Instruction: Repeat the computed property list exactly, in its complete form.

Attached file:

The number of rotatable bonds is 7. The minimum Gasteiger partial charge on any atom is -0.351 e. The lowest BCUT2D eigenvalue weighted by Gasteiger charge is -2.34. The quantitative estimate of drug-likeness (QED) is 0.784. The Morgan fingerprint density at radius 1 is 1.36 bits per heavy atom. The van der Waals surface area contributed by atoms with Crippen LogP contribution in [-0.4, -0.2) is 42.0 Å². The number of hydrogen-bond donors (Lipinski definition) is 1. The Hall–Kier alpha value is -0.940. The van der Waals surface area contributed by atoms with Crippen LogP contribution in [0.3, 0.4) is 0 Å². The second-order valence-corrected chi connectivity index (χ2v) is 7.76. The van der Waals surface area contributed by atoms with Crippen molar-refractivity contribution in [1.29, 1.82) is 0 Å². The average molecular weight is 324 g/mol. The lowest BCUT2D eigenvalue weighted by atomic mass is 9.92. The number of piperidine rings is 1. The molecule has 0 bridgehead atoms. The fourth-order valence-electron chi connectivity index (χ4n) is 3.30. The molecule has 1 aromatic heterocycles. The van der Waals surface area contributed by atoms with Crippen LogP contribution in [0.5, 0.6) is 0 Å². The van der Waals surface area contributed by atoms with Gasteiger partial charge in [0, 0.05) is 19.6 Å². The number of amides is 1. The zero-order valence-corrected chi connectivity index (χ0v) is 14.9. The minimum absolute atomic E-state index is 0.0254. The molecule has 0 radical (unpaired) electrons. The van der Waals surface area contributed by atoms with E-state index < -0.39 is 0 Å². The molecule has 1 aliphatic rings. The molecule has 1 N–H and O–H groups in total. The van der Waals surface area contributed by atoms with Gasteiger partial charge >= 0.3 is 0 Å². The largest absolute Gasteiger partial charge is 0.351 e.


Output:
The number of rotatable bonds is 7. The minimum Gasteiger partial charge on any atom is -0.351 e. The lowest BCUT2D eigenvalue weighted by Gasteiger charge is -2.34. The quantitative estimate of drug-likeness (QED) is 0.784. The Morgan fingerprint density at radius 1 is 1.36 bits per heavy atom. The van der Waals surface area contributed by atoms with Crippen LogP contribution in [-0.4, -0.2) is 42.0 Å². The number of hydrogen-bond donors (Lipinski definition) is 1. The Hall–Kier alpha value is -0.940. The van der Waals surface area contributed by atoms with Crippen LogP contribution in [0.3, 0.4) is 0 Å². The second-order valence-corrected chi connectivity index (χ2v) is 7.76. The van der Waals surface area contributed by atoms with Crippen molar-refractivity contribution in [1.29, 1.82) is 0 Å². The average molecular weight is 324 g/mol. The lowest BCUT2D eigenvalue weighted by atomic mass is 9.92. The number of piperidine rings is 1. The molecule has 0 bridgehead atoms. The fourth-order valence-electron chi connectivity index (χ4n) is 3.30. The molecule has 1 aromatic heterocycles. The van der Waals surface area contributed by atoms with Crippen LogP contribution in [0.5, 0.6) is 0 Å². The van der Waals surface area contributed by atoms with Gasteiger partial charge in [0, 0.05) is 19.6 Å². The number of amides is 1. The zero-order valence-corrected chi connectivity index (χ0v) is 14.9. The minimum absolute atomic E-state index is 0.0254. The molecule has 0 radical (unpaired) electrons. The van der Waals surface area contributed by atoms with E-state index < -0.39 is 0 Å². The molecule has 1 aliphatic rings. The molecule has 1 N–H and O–H groups in total. The van der Waals surface area contributed by atoms with Gasteiger partial charge >= 0.3 is 0 Å². The largest absolute Gasteiger partial charge is 0.351 e.